I love ceviche, but it’s not something I get to eat too often. When I ran across this Salmon Ceviche with Mango recipe, I started wondering why I don’t make ceviche more often. It’s so simple and full of healthy things, and hubs and I both like it (he’s picky about fish). Yet the only ceviche recipe I have tried at home is the Strawberry Shrimp Ceviche Cocktail from way back in December 2021. I have been keeping an eye out for a sale on fresh salmon, and I found it this week. I found a nice big fillet for $30, and I decided to treat us to some homemade ceviche. Let’s find out if this South American-East Asian fusion recipe is as good as it looks!
Try this out-of-the-ordinary ceviche twist—salmon with mango and jalapeños. This ceviche has a wonderful flavor and is a perfect appetizer served with tortilla or plantain chips for scooping.
All I had on hand for this recipe was soy sauce. That meant shopping for everything else, and things went well at my regular grocery store. I found all the produce, mirin, and chips.
They also had salmon fillets, but no skinned and porioned fillets. I wasn’t too fussed about that since they are more expensive than buying and skinning a fillet myself (sometimes as much as twice the cost!). Instead, I bought a large fillet and used the skills I learned in this tutorial on how to skin a salmon fillet. It only took a few minutes to do with a sharp fillet knife.
A Note About Eating Raw Fish
Quality seafood for ceviche is an absolute must for this recipe as ceviche isn’t cooked with heat. Fish, like any meat, can carry bacteria and parasites that are a risk to your health. That risk can be lessened, but it is always there. Buying good seafood from a trustworthy source, storing it properly, and eating it within a day are all good ideas.
Looking for sushi- or sashimi-grade fish is a great idea. Seafood with that label is deemed safer for raw consumption. While it’s an unregulated term, these grades are usually processed and frozen immediately after being caught as this type of seafood is meant to be eaten raw.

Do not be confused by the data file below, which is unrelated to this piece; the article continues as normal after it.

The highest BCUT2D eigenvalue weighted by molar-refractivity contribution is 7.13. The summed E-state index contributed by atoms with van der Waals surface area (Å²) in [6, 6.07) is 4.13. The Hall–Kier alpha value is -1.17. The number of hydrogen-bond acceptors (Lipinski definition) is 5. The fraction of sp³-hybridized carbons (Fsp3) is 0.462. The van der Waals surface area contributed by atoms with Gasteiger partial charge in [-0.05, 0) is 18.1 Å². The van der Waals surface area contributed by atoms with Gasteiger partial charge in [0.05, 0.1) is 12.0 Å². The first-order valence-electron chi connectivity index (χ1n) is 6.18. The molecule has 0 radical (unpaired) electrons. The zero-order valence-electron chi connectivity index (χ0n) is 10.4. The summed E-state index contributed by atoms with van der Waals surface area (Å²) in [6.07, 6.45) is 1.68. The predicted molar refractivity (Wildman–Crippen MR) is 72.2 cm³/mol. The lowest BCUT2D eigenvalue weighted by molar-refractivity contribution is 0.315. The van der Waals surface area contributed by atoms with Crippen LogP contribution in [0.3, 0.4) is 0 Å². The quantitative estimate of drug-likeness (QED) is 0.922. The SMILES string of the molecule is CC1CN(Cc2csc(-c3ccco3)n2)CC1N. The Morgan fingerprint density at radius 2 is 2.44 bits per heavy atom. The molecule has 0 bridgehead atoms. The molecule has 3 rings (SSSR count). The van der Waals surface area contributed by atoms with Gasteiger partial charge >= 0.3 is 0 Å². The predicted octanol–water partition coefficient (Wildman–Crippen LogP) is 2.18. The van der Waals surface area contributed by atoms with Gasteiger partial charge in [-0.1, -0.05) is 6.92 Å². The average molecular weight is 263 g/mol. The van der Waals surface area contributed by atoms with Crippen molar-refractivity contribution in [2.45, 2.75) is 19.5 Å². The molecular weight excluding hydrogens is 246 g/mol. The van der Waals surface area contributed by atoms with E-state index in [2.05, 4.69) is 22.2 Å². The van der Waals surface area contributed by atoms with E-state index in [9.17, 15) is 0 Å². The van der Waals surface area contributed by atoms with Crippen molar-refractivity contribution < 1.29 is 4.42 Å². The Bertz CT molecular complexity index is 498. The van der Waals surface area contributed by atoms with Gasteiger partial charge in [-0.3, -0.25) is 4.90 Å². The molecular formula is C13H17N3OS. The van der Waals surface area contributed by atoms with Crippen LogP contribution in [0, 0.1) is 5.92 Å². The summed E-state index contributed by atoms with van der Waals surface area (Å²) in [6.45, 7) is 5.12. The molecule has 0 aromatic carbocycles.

You might be asking yourself why I am recommending frozen seafood. Isn’t fresh best? Not necessarily. Freezing can kill bacteria and parasites, so it’s a good idea when you are not cooking it. But bear in mind that this is an unregulated term, and even with the greatest caution there is no guarantee that the fish will be 100% safe.
Ceviche isn’t cooked with heat. Instead, it’s cooked in a citrus juice marinade. To prepare it I skinned my salmon, chopped it into bite-sized cubes, and did a lot of juicing. Thank goodness I have an electric juicer! I ended up needing the juice of 3 oranges, 2 lemons, and 3 limes.
The salmon had to marinate for 20 minutes to 1 hour. I chose a time in the middle and marinated mine for 40 minutes.
Prepping the Remaining Ingredients
Forty minutes gave me more than enough time to prep the other ingredients, mix the dressing, and even clean up a bit. All of the slicing and dicing could have been accomplished with a chef's knife, but I had a couple of gadgets that made it even easier.
First, I used my mango corer to core and halve the mango in mere seconds. Then I was able to dice and slice the fruit away from the peels. I try not to buy single-purpose gadgets as my storage space is limited, but I’m glad I bought this one—I actually use it a lot, and it’s a real time-saver.
The other helpful gadget was my chili pepper corer. I used it to cut off the tops, seed, and core 2 jalapeno peppers in less than a minute. Then I was able to cut them into thin strips and then into small pieces.
Once the fish finished marinating, I drained it and dried it on a paper towel-lined plate. I also patted the top surface of the fish with paper towels to make sure it was really dried off. Then I mixed it with the other prepped ingredients and the dressing and gave it all a good stir before serving the ceviche in small dishes with a bowl of plantain chips.
This recipe lists 40 minutes to prep, 20 minutes to marinate, and a total time of 1 hour. I came in just a hair under that. Here’s how my time was spent:
- 12 minutes to prep the marinade
- 40 minutes to marinate
- 7 minutes to prep remaining ingredients
- 5 minutes to dry salmon and assemble
- 56 minutes total